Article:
Why is it when you see young brides (I’m talking 20s) in photos, they always have like 8+ bridesmaids? I see so many insta photos that have huge bridal parties and my first reaction is yeah right! You are not that close with all those girls. I have four. All of them I’ve considered in my “intimate friends” for at least seven years, but three out of four of them have been “intimate friends” for about almost twenty years. These four women are my ride or die bitches. They know me extremely well, the good, the bad and the ugly. We’ve had our arguments, we’ve cried, we’ve laughed and when it came down to choosing my bridal party it took me about 0.5 seconds because there never was a question in my mind.

Do I have other friends I consider close? Or as Dunbar would have put it, “sympathetic”? Yes, absolutely! But there is a big difference between these four women and the next level. Let me give you an example. My Matron of Honor was watching my last dog, Riah, while I was on vacation. Riah had a stroke and she was having a hard time getting a hold of me because Christian and I were on an island off of Cartagena at the time with almost zero service or wifi. She couldn’t get a hold of me when she was at the vet while they were telling her Riah should be put down, but she knew that I would want to be there if I could so instead she took Riah back to her house.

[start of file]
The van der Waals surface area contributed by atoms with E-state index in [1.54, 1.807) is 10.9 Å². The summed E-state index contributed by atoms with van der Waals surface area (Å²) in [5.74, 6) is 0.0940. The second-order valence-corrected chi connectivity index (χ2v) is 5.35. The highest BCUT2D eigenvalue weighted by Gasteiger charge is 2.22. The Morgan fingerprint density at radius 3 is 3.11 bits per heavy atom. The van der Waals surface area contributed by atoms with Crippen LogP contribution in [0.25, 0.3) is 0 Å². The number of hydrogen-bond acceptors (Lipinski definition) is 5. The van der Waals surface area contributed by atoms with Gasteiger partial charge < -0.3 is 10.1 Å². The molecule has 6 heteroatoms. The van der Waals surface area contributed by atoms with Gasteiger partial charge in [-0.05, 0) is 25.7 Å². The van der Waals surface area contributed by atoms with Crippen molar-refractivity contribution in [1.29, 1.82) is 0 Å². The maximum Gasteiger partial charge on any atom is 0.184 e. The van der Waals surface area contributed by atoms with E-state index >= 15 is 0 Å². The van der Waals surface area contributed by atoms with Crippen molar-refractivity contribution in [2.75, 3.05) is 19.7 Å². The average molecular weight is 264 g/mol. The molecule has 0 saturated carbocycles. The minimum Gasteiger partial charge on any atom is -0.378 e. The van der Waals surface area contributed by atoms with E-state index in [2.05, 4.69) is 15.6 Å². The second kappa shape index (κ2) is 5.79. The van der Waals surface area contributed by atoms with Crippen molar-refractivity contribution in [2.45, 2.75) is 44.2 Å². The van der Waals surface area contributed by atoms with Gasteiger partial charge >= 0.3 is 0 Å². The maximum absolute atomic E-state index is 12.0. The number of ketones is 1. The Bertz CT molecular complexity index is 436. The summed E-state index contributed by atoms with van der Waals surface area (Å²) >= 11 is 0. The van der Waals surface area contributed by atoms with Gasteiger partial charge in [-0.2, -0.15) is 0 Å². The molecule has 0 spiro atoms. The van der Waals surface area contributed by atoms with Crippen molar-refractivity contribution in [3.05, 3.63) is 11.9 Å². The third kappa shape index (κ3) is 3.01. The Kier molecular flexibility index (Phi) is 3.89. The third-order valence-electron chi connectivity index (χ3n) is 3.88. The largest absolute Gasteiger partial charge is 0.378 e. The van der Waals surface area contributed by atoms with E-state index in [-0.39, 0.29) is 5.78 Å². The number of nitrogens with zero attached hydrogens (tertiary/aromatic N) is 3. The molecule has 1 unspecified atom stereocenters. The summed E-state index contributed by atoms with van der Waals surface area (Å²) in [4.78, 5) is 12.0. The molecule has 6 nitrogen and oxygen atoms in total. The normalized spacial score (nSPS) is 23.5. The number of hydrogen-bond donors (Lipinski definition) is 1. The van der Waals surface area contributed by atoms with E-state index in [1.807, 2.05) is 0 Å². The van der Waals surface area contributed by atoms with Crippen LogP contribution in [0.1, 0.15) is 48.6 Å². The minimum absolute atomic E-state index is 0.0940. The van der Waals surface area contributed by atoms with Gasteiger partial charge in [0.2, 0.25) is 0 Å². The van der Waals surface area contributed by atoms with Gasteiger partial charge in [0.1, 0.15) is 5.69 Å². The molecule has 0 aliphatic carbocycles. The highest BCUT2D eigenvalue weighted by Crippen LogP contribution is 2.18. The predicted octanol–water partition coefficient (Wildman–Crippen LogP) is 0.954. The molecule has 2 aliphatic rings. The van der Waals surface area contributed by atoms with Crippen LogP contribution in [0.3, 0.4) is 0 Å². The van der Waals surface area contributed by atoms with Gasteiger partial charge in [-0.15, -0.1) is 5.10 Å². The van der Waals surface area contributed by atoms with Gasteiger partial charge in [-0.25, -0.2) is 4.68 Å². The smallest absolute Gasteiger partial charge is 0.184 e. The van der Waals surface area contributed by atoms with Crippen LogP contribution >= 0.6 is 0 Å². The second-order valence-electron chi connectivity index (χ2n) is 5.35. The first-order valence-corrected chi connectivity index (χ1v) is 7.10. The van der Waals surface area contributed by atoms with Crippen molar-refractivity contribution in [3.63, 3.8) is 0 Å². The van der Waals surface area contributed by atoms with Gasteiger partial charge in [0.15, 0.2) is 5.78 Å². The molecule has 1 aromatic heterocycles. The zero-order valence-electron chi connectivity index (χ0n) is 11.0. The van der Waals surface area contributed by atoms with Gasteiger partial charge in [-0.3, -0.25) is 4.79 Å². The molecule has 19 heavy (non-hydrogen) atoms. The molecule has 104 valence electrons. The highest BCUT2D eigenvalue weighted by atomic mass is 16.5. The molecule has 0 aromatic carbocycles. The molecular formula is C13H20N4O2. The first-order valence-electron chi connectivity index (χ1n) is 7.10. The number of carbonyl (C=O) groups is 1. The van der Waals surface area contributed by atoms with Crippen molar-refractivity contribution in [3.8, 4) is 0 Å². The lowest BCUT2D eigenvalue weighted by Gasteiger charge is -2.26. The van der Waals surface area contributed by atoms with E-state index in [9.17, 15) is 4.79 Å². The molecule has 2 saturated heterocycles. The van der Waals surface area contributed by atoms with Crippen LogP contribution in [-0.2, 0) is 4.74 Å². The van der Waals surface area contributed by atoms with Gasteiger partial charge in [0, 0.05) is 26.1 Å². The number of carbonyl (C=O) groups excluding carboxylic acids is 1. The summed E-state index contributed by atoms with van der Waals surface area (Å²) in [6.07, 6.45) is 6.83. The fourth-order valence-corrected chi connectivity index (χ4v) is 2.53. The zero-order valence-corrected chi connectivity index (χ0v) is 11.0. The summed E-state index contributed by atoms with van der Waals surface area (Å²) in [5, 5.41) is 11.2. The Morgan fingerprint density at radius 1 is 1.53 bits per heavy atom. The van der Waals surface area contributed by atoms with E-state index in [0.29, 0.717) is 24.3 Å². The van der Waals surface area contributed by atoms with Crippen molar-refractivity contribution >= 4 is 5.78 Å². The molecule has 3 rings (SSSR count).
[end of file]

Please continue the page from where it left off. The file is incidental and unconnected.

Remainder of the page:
She did get a hold of me and sat on the phone with me all night so I could speak to Riah while Christian was desperately trying to get us off the island and flights to Tampa. When we got the airport the next morning to fly back, I received the news Riah had passed. So what did she do? She sent her kids to their grandparents house, bathed my dead dog, brushed her hair, wrapped her in a blanket and waited for me to arrive to say my goodbye in person and supported me for the months it took me to be able to say Riah’s name without bursting into tears.

That is ride or die. That is a whole other level of friendship that most people will never experience and that I feel lucky to have four women I can say know me well enough to know what to do in situations like that and I know will be there to pick me back up after. There is no way these 20 something’s have 10+ of these friends in their roster. If they do, then shit – they should go buy a lottery ticket or something because that is a whole other level of blessed the world has not seen.